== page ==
View Full Version : A Big HI!! And maybe some help??

07-15-2015, 01:18 AM
New to the Mead Forum community but not so new to Meads. I would say I have about 20 or so under my belt. Now that I think about it thats still pretty new lol. I mostly wanted to say Hi and I hope to learn a lot. I decided to seek this site out because I am having inconsistent results with my Meads. In the beginning I thought it was because of choices in yeasts. Then I thought it was the amount of honey. Now I believe my problem is the brand of honey, but can not be sure. I have made a few high alcohol (12%-14%) content Meads that have been pretty dry and similar to white wine or red wine if I added berrys. I made these pretty consistently until I decided to play with different yeasts for fun. Somewhere in my playing I also found a cheaper source for honey so that changed to. Now my Meads turn out high alcohol content but way sweeter then I like or dry but low alcohol content and tasting more of sake then of wine. In the beginning stages of my Mead making I was very bad at keeping notes and just worked from memory. Now I keep an excel work sheet but can't get back to the Meads I loved.

07-15-2015, 08:25 AM
Welcome to the board. I'm sure others who are more experienced than me will chime in soon.

I would start by going back to your original honey and yeast to see if the mead comes out good again. Where do you buy your honey from? Store bought honey often is not 100% honey, it may have corn syrup or other sweeteners in it. Go with good raw or minimally processed honey from a beekeeper if you can.

Constant fermentation temperature is important. In the summer they may be fermenting at a higher temperature and flavor will be affected. I like to ferment mine at around 68-70 degrees.

Are you adding nutrients during fermentation? Use the search feature to look up Staggered Nutrient Addition (SNA), this really helps the yeast along and helps to provide consistent repeatable results.

07-18-2015, 12:40 AM
The first meads I made are from Fry's food store. The honey I switched to is from Costco, but supposedly made from a local honey company here in Arizona. I looked at the ingredient lists on both bottles and they didn't say anything about adding corn syrup or sweeteners. Can they sell these with that in it without listing on the ingredients?

07-18-2015, 10:13 AM
Yes, those ingredients should be listed. There are some loopholes in labeling laws but I don't think they affect honey. Just make sure there is no small print that says "Honey Flavored Product" as that is definitely not pure honey. Store bought honey is often pasteurized and ultra filtered, causing it to lose much of its character. Most true honey labels I've seen at the store will state "pure honey" and will often say something like "Honey sourced from Brazil, the US, and China." In addition to being processed, those honeys may be a couple of years old before they are blended and bottled, again losing character. I started off with clover honey from Sam's Club and made some decent meads with it (metheglins mostly) but I now use local wildflower honey or I order the various varietals online. This had made a big difference in my meads. Orange Blossom honey makes wonderful mead.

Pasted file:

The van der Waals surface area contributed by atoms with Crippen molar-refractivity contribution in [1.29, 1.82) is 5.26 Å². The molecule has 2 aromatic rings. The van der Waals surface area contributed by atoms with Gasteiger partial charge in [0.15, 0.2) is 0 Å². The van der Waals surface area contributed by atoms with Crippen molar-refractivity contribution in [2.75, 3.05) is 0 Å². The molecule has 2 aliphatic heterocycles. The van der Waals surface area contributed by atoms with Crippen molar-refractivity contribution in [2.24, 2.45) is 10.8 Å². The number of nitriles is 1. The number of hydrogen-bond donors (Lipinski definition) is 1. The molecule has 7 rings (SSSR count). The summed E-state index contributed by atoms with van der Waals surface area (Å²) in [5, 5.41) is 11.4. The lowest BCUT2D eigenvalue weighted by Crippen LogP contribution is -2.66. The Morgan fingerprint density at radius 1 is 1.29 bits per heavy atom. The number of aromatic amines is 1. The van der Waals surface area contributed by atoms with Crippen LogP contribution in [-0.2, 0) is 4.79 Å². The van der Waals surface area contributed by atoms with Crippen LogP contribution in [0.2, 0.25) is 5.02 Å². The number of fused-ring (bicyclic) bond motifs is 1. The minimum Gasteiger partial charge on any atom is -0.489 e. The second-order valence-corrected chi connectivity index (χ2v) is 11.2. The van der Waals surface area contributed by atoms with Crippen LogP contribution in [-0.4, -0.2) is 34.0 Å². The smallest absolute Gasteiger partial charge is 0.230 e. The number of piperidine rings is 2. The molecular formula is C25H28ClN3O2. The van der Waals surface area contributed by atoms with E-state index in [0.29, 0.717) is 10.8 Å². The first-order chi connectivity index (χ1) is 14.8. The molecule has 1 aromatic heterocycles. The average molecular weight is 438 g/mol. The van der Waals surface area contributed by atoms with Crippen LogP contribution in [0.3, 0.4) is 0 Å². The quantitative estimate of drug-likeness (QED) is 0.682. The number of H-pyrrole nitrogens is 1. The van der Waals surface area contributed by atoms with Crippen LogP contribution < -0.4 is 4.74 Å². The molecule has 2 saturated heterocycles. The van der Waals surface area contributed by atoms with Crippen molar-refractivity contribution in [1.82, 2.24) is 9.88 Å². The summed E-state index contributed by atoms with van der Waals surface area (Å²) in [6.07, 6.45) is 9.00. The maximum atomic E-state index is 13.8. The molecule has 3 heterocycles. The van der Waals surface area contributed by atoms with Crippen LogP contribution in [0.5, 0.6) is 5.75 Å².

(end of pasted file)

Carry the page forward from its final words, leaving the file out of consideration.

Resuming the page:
It can be hard to pinpoint exactly why your mead quality is fluctuating or diminishing. Having detailed brewlogs might shed some light on the subject (If you have them, post some of them to help us determine a cause for your problems) but many things contribute: water, honey quality, yeast variety, temperature, pH, and added nutrients to name a few.

I have been home brewing since 1995 and making meads off and on since 1997. I've really gotten serious about meads in the last few years and until I found this forum I really didn't have a good resource to learn by. A lot of techniques have changed, new methods and ideas have come along in the last decade, and my meads are improving because of them. I started like many and just threw a mead together, pitched the yeast, and waited for it to finish fermenting - often 2-3 months. Adding nutrients at certain times (staggered nutrient additions) makes for happier healthier yeast, speeds things up, and even helps improve taste and quality.

Right now one of the popular methods of making mead is Brays One Month Mead (BOMM) - do a search here on the forum to learn more about BOMMs. Another good mead to start with is Joe's Ancient Orange Mead: http://www.gotmead.com/forum/showthread.php/6885-Joe-Mattioli-s-Foolproof-Ancient-Orange-Clove-and-Cinnamon-Mead

Basically, follow the good advice found through out this forum and keep trying. One of the best pieces of advice I've heard recently was on GotMead Live in the Ask Oskaar segment. He said if you are going to make one mead, why not make four or five? Take your 4-5 gallon batch and divide it into smaller batches and experiment with different yeasts, nutrient feeding protocols, etc. and see what turns out the best.

I consider water to be one of the most important ingredients in beer and mead. City water, especially if not boiled first, may have residual fluorine and chlorine and other chemicals that can affect flavor. Some people use distilled or reverse osmosis water. I used to live in a place that had a well tapped into the local aquifer and the beers and meads were great. I now buy spring water from the store. Not much character to it but better than tap water. I have had good beers and meads made with distilled or RO water but brews made with that water can sometimes have a "sterile lab specimen" character to them in my opinion. Many of the world's beers get part of their distinctive character from the local water where they are brewed.